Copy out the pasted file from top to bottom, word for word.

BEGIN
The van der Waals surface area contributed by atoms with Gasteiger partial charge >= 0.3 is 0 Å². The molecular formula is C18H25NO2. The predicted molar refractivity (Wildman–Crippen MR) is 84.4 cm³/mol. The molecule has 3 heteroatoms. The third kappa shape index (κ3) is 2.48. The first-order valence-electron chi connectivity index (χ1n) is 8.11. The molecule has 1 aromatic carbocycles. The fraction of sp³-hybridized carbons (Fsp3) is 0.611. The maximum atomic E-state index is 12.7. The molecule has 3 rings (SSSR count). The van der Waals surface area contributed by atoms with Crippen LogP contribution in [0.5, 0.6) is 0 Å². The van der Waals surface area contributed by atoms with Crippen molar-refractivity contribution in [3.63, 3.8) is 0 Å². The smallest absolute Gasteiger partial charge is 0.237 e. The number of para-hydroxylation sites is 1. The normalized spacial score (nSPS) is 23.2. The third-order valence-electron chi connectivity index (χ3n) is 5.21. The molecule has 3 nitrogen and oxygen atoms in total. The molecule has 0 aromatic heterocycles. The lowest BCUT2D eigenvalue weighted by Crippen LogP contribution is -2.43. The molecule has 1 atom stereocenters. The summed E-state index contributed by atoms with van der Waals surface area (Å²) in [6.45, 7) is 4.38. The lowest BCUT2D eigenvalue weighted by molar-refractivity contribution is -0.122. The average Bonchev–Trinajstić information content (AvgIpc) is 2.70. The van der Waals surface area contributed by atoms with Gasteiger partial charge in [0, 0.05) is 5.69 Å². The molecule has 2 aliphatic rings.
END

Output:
The van der Waals surface area contributed by atoms with Gasteiger partial charge >= 0.3 is 0 Å². The molecular formula is C18H25NO2. The predicted molar refractivity (Wildman–Crippen MR) is 84.4 cm³/mol. The molecule has 3 heteroatoms. The third kappa shape index (κ3) is 2.48. The first-order valence-electron chi connectivity index (χ1n) is 8.11. The molecule has 1 aromatic carbocycles. The fraction of sp³-hybridized carbons (Fsp3) is 0.611. The maximum atomic E-state index is 12.7. The molecule has 3 rings (SSSR count). The van der Waals surface area contributed by atoms with Crippen LogP contribution in [0.5, 0.6) is 0 Å². The van der Waals surface area contributed by atoms with Crippen molar-refractivity contribution in [3.63, 3.8) is 0 Å². The smallest absolute Gasteiger partial charge is 0.237 e. The number of para-hydroxylation sites is 1. The normalized spacial score (nSPS) is 23.2. The third-order valence-electron chi connectivity index (χ3n) is 5.21. The molecule has 3 nitrogen and oxygen atoms in total. The molecule has 0 aromatic heterocycles. The lowest BCUT2D eigenvalue weighted by Crippen LogP contribution is -2.43. The molecule has 1 atom stereocenters. The summed E-state index contributed by atoms with van der Waals surface area (Å²) in [6.45, 7) is 4.38. The lowest BCUT2D eigenvalue weighted by molar-refractivity contribution is -0.122. The average Bonchev–Trinajstić information content (AvgIpc) is 2.70. The van der Waals surface area contributed by atoms with Gasteiger partial charge in [0, 0.05) is 5.69 Å². The molecule has 2 aliphatic rings.